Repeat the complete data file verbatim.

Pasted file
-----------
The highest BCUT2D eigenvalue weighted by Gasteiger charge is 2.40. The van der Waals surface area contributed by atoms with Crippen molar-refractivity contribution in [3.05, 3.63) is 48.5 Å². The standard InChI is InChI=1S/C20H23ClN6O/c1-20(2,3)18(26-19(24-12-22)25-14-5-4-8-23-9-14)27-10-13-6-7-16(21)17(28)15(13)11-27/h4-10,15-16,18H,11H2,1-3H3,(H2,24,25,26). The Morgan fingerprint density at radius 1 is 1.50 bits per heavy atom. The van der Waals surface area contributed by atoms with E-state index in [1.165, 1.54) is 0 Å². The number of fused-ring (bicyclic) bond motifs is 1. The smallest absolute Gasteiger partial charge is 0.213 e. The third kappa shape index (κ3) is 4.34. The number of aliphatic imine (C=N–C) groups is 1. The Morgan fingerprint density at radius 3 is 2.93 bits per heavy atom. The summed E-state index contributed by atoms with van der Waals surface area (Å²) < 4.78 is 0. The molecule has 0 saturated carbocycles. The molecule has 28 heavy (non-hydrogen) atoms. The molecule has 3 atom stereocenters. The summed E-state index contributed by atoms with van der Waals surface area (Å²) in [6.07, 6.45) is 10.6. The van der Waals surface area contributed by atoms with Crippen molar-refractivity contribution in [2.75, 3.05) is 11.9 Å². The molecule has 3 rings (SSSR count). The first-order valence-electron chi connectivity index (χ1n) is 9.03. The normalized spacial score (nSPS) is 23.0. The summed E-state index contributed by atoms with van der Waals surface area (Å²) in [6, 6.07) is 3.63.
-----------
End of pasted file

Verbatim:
The highest BCUT2D eigenvalue weighted by Gasteiger charge is 2.40. The van der Waals surface area contributed by atoms with Crippen molar-refractivity contribution in [3.05, 3.63) is 48.5 Å². The standard InChI is InChI=1S/C20H23ClN6O/c1-20(2,3)18(26-19(24-12-22)25-14-5-4-8-23-9-14)27-10-13-6-7-16(21)17(28)15(13)11-27/h4-10,15-16,18H,11H2,1-3H3,(H2,24,25,26). The Morgan fingerprint density at radius 1 is 1.50 bits per heavy atom. The van der Waals surface area contributed by atoms with E-state index in [1.165, 1.54) is 0 Å². The number of fused-ring (bicyclic) bond motifs is 1. The smallest absolute Gasteiger partial charge is 0.213 e. The third kappa shape index (κ3) is 4.34. The number of aliphatic imine (C=N–C) groups is 1. The Morgan fingerprint density at radius 3 is 2.93 bits per heavy atom. The summed E-state index contributed by atoms with van der Waals surface area (Å²) < 4.78 is 0. The molecule has 0 saturated carbocycles. The molecule has 28 heavy (non-hydrogen) atoms. The molecule has 3 atom stereocenters. The summed E-state index contributed by atoms with van der Waals surface area (Å²) in [6.07, 6.45) is 10.6. The van der Waals surface area contributed by atoms with Crippen molar-refractivity contribution in [2.75, 3.05) is 11.9 Å². The molecule has 3 rings (SSSR count). The first-order valence-electron chi connectivity index (χ1n) is 9.03. The normalized spacial score (nSPS) is 23.0. The summed E-state index contributed by atoms with van der Waals surface area (Å²) in [6, 6.07) is 3.63.